Benign Prostatic Hyperplasia (BPH)

What is BPH?

Benign prostatic hyperplasia (BPH) is the name given to enlargement of the prostate gland. This enlargement is believed to be caused by the effects of male sex hormones. More than 50% of men in their 60s and as many as 90% of men in their 70s and 80s have some symptoms of BPH. It is rare for symptoms to occur before the age of 40. In some men the first symptom is having difficulty in urinating, because the enlarged prostate gland squashes the urethra, the tube leading from the bladder. This causes the urethra to narrow, obstructing urine flow from the body. Your doctor will check your symptoms and examine you to check the size of your prostate and may carry out a blood test.

What is the prostate gland?

The prostate is a small gland found at the base of men's bladders. It is about the size of a chestnut and sits around the urethra through which urine passes. The role of the prostate is not understood fully but it is believed to assist in the production of semen.

What are the symptoms of BPH?

  • Having to rush to the toilet

  • Difficulty in starting to urinate

  • A weak stream of urine

  • Stopping and starting urinating

  • Dribbling in underwear

  • Discomfort when urinating

  • Urinary incontinence

  • Having to urinate more often

  • Feeling that your bladder has not emptied properly

  • Having to get up several times at night to urinate

  • Sudden inability to urinate

Is BPH a type of cancer?

BPH is not a type of cancer. Some of the symptoms of BPH and prostate cancer are similar but, having BPH does not mean that you have cancer of the prostate or that you will develop this type of cancer later on. However, if ever you notice blood in your urine or semen, you should tell your doctor.

Can BPH be treated?

If symptoms of BPH are interfering with your life, there are several drugs your doctor can prescribe to try to improve them.

Alpha-blockers are a type of drug that relax the muscle in the urethra, opening up the tube and letting urine flow out more easily. This type of medicine works within weeks. Examples include alfuzosin (eg, Besavar® XL, Xatral®), doxazosin (eg, Cardura®, Doxadura®, Raporsin® XL), indoramin (eg, Doralese®), prazosin (eg, Hypovase®), tamsulosin (eg, Contiflo® XL, Cositam® XL, Flomaxtra® XL, Losinate®, Pinexel® PR, Stronazon® MR, Tabphyn® MR) and terazosin (eg, Hytrin®).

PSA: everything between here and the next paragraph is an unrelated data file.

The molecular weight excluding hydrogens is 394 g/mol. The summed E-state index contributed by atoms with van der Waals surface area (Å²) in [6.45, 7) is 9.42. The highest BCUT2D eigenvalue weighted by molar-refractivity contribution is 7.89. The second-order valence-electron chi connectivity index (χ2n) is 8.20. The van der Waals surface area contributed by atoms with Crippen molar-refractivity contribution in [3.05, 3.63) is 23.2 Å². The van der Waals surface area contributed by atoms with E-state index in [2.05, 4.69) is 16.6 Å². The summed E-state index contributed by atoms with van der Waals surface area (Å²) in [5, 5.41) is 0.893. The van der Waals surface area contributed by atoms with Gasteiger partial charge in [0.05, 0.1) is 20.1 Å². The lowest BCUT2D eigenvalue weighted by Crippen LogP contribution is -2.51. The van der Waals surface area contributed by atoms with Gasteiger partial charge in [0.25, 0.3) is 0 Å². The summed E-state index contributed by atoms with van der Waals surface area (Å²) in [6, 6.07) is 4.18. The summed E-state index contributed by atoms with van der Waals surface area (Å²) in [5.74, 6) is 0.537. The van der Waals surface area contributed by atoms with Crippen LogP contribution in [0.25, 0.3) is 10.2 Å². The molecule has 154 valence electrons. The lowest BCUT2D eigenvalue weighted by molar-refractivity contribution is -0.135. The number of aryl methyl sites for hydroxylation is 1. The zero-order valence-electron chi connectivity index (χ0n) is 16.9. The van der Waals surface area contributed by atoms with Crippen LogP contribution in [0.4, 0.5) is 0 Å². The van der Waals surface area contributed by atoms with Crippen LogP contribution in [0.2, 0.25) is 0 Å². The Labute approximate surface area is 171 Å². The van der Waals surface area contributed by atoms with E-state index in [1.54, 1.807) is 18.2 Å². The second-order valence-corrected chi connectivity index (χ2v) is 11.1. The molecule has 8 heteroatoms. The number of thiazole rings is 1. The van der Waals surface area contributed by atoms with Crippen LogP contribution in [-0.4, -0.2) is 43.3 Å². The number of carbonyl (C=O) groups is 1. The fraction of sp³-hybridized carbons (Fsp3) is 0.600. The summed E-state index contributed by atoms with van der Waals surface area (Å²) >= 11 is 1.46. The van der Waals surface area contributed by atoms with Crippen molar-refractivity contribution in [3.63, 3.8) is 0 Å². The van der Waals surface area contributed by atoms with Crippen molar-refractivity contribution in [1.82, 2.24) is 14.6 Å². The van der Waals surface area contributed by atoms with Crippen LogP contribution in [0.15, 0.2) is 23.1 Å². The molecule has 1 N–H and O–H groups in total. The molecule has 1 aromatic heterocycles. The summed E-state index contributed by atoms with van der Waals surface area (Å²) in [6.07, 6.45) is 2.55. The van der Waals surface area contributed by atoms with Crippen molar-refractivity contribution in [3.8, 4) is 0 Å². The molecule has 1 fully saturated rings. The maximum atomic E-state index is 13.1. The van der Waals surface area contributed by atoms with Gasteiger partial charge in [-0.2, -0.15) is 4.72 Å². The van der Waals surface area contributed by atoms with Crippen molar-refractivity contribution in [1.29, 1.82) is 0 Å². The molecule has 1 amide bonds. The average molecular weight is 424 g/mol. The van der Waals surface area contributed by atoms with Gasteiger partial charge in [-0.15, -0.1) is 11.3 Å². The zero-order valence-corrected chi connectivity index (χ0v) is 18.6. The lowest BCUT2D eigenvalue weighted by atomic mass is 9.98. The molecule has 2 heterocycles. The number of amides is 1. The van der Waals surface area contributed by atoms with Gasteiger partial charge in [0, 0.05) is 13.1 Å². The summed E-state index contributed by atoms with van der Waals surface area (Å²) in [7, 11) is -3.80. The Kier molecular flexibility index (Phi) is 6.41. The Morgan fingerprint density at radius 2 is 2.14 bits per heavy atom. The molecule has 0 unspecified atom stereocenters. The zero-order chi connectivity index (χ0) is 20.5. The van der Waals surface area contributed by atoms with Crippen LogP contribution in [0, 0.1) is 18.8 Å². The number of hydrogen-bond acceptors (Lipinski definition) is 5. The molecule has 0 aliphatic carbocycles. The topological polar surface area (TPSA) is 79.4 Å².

If you have symptoms of urinary frequency and urgency as well as problems passing urine, and alpha-blockers alone are ineffective, a combination tablet (Vesomni®) containing tamsulosin and the anticholinergic solifenacin may be tried.

A group of drugs known as the 5-alpha reductase inhibitors (eg, dutasteride [Avodart®] and finasteride [Proscar®]) may also be used to treat BPH. With this type of medicine, at least six months' treatment may be necessary to assess whether a beneficial effect has been achieved.

A combination tablet containing the alpha-blocker tamsulosin and the 5-alpha reductase inhibitor dutasteride is also available (Combodart®).

Another drug that may be used for BPH is tadalafil (Cialis®), which is thought to act by increasing blood flow to the prostate.

Some men with BPH suddenly find they are completely unable to empty their bladder, even though they feel like they want to urinate. If this happens to you, you may need to go to hospital so that a catheter or tube can be inserted into your bladder to let the urine flow out. You may need drug treatment (as described above) or an operation to relieve the blockage. The most common operation for BPH is a transurethral resection of the prostate (TURP). Under anaesthetic, an instrument is passed up the tube towards the bladder and part of the prostate gland is removed from the inside.

Will BPH affect my sex life?

There is no reason why you should not continue having sex. BPH is unlikely to affect your sex drive. However, if you do experience problems, you should always see your doctor.

Help yourself

  • If you need to go to the toilet often, don't drink before going to bed, an important meeting or event, or travelling
  • When going to a new place or travelling, try to locate where the toilets are as soon as you can, in case you need them quickly
  • Keep a note of the number of times you have to go to the toilet, especially how often you have to get up during the night to urinate, in case your doctor asks for this information
  • Take all medicines exactly as directed by your doctor and do not share them with anyone else

Further information available from:

Prostate Help Association

Fact sheet provided by MIMS

Date last reviewed: July 2014

Register or Subscribe to MIMS

GPs can get MIMS print & online and GPonline for free when they register online – take 2 minutes, and make sure you get your free MIMS access! If you're not a GP, you can subscribe to MIMS for full access.

Register or subscribe

MIMS bulletins

News and updates straight to your inbox.

Prescribing Update: Fortnightly news bulletin
Urgent prescribing updates
Spotlight: Disease-themed monthly round-up

Sign me up

MIMS Dermatology

Read the latest issue online exclusively on MIMS Learning.

Read MIMS Dermatology

Mobile apps

MIMS: access the full drug database and quick-reference tables on the go

MIMS Diagnosis and Management: concise information on signs and symptoms, investigations and diseases

Promo Image

Clinical calculators

Handy calculators and conversions for primary care.